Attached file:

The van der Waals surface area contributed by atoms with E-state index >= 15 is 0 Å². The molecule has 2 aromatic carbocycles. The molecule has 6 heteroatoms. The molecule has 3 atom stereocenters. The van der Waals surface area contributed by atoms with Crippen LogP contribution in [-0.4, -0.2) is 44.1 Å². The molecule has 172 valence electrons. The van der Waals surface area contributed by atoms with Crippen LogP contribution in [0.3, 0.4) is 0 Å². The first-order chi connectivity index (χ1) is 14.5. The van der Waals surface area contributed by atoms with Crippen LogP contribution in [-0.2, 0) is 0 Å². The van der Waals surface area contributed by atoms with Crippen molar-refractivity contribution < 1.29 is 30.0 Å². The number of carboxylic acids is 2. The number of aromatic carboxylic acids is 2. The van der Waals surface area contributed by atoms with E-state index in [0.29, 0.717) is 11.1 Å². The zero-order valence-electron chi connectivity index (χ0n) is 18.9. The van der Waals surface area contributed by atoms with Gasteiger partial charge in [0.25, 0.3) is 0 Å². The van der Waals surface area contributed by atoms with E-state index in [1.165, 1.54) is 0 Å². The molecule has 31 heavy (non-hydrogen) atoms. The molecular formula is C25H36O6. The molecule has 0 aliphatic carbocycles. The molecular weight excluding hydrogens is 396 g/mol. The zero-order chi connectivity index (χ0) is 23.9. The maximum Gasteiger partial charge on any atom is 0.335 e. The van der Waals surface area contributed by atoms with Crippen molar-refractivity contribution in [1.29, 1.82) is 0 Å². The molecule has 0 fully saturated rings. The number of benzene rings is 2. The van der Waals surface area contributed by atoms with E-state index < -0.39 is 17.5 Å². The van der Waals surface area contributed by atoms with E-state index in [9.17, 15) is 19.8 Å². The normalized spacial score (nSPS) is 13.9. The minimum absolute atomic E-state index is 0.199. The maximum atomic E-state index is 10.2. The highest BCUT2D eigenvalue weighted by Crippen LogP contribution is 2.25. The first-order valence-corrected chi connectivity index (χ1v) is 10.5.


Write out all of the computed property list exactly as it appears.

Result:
The van der Waals surface area contributed by atoms with E-state index >= 15 is 0 Å². The molecule has 2 aromatic carbocycles. The molecule has 6 heteroatoms. The molecule has 3 atom stereocenters. The van der Waals surface area contributed by atoms with Crippen LogP contribution in [-0.4, -0.2) is 44.1 Å². The molecule has 172 valence electrons. The van der Waals surface area contributed by atoms with Crippen LogP contribution in [0.3, 0.4) is 0 Å². The first-order chi connectivity index (χ1) is 14.5. The van der Waals surface area contributed by atoms with Crippen LogP contribution in [-0.2, 0) is 0 Å². The van der Waals surface area contributed by atoms with Crippen molar-refractivity contribution < 1.29 is 30.0 Å². The number of carboxylic acids is 2. The number of aromatic carboxylic acids is 2. The van der Waals surface area contributed by atoms with E-state index in [0.29, 0.717) is 11.1 Å². The zero-order valence-electron chi connectivity index (χ0n) is 18.9. The van der Waals surface area contributed by atoms with Gasteiger partial charge in [0.25, 0.3) is 0 Å². The van der Waals surface area contributed by atoms with E-state index in [1.165, 1.54) is 0 Å². The molecule has 31 heavy (non-hydrogen) atoms. The molecular formula is C25H36O6. The molecule has 0 aliphatic carbocycles. The molecular weight excluding hydrogens is 396 g/mol. The zero-order chi connectivity index (χ0) is 23.9. The maximum Gasteiger partial charge on any atom is 0.335 e. The van der Waals surface area contributed by atoms with Crippen molar-refractivity contribution in [1.29, 1.82) is 0 Å². The molecule has 0 fully saturated rings. The number of benzene rings is 2. The van der Waals surface area contributed by atoms with E-state index < -0.39 is 17.5 Å². The van der Waals surface area contributed by atoms with E-state index in [9.17, 15) is 19.8 Å². The normalized spacial score (nSPS) is 13.9. The minimum absolute atomic E-state index is 0.199. The maximum atomic E-state index is 10.2. The highest BCUT2D eigenvalue weighted by Crippen LogP contribution is 2.25. The first-order valence-corrected chi connectivity index (χ1v) is 10.5.